The Lewisville ISD school board approved a contract with Ess South Central to supply the district with substitute teachers for eight months.

The contract was approved 6-1 during the board’s regular board meeting Dec. 13. Board member Angie Cox opposed the item.

The contract will run through August 2022, and the contract will require annual renewal. Funds for the services will come from the human resources department budget, according to the Dec. 13 board meeting agenda item.

Cox opposed the item because she worried the quality of substitutes could not be maintained with a third party company, she said. Her fear is that the company will focus on filling seats and less on the quality of the person, which the district could maintain internally.

“I want a quality substitute,” she said.

Sheila Smith, the district’s chief executive director of employee services, said the district will maintain control on the quality of staff brought into the classroom.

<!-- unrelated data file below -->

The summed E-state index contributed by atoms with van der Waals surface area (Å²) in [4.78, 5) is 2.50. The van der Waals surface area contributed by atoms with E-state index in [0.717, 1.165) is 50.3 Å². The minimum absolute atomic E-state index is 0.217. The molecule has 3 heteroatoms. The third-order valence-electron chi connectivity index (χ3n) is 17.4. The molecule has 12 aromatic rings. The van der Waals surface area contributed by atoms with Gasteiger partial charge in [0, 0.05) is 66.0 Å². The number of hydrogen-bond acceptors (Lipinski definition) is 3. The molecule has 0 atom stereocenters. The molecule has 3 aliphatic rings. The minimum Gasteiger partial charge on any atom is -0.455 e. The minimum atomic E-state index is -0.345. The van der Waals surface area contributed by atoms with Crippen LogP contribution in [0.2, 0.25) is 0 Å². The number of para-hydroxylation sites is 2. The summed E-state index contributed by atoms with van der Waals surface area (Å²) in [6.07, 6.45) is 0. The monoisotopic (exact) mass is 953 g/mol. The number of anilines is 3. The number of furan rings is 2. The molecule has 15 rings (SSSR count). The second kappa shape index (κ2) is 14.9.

“They want to roll out a system that meets our needs,” she said.

Ess is an education company that assists districts with staffing and filling vacant roles, according to the board agenda.

The contract agreement comes after a year of substitute vacancies that the district struggled to fill, which was discussed during a Dec. 6 board workshop.

During the 2021-22 school year to date, the district filled 57% of requested substitute positions. The rate has dropped nearly 30% from the 2018-19 school year when the rate was 87.8%, according to district data.

Board Member Allison Lassahn said she is in favor of hiring the company to boost the district’s substitute fill rate. Hiring Ess South Central will help boost teacher and administrator morale, she said.

“This is something we’ve got to do,” she said. “[A 57% fill rate] is so low.”

By partnering with a substitute staffing services firm, the goal is to increase the district’s increase rate, resolve pay gaps among campuses and retain control over hiring, according to the recommendation from the district’s human resources department to the board.

The issue is not specific to Lewisville ISD, and it is an effect of the COVID-19 pandemic, said Melissa Cobb, who oversees the district’s substitutes, during the Dec. 6 workshop.